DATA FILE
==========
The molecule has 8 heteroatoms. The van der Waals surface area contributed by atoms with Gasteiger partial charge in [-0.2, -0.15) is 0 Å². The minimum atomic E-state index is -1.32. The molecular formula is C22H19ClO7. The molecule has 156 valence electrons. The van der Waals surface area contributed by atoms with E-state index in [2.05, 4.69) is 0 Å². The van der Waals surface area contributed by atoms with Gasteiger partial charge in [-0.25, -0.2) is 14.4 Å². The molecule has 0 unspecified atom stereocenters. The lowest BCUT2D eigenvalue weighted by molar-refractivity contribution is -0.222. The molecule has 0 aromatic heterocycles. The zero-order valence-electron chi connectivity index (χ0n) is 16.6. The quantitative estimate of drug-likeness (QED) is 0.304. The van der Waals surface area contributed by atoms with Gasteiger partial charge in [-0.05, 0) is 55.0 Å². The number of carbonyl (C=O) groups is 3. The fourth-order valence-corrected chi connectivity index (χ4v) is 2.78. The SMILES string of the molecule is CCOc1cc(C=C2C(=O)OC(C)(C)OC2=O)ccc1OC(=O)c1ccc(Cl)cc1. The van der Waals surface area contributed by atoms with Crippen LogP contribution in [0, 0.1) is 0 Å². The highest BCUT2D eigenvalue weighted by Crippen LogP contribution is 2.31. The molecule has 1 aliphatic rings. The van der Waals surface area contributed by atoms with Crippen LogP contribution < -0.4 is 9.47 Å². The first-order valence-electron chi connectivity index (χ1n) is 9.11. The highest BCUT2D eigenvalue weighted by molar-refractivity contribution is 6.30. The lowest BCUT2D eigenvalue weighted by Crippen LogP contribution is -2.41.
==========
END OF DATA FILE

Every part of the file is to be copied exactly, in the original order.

The molecule has 8 heteroatoms. The van der Waals surface area contributed by atoms with Gasteiger partial charge in [-0.2, -0.15) is 0 Å². The minimum atomic E-state index is -1.32. The molecular formula is C22H19ClO7. The molecule has 156 valence electrons. The van der Waals surface area contributed by atoms with E-state index in [2.05, 4.69) is 0 Å². The van der Waals surface area contributed by atoms with Gasteiger partial charge in [-0.25, -0.2) is 14.4 Å². The molecule has 0 unspecified atom stereocenters. The lowest BCUT2D eigenvalue weighted by molar-refractivity contribution is -0.222. The molecule has 0 aromatic heterocycles. The zero-order valence-electron chi connectivity index (χ0n) is 16.6. The quantitative estimate of drug-likeness (QED) is 0.304. The van der Waals surface area contributed by atoms with Gasteiger partial charge in [-0.05, 0) is 55.0 Å². The number of carbonyl (C=O) groups is 3. The fourth-order valence-corrected chi connectivity index (χ4v) is 2.78. The SMILES string of the molecule is CCOc1cc(C=C2C(=O)OC(C)(C)OC2=O)ccc1OC(=O)c1ccc(Cl)cc1. The van der Waals surface area contributed by atoms with Crippen LogP contribution in [0, 0.1) is 0 Å². The highest BCUT2D eigenvalue weighted by Crippen LogP contribution is 2.31. The molecule has 1 aliphatic rings. The van der Waals surface area contributed by atoms with Crippen LogP contribution < -0.4 is 9.47 Å². The first-order valence-electron chi connectivity index (χ1n) is 9.11. The highest BCUT2D eigenvalue weighted by molar-refractivity contribution is 6.30. The lowest BCUT2D eigenvalue weighted by Crippen LogP contribution is -2.41.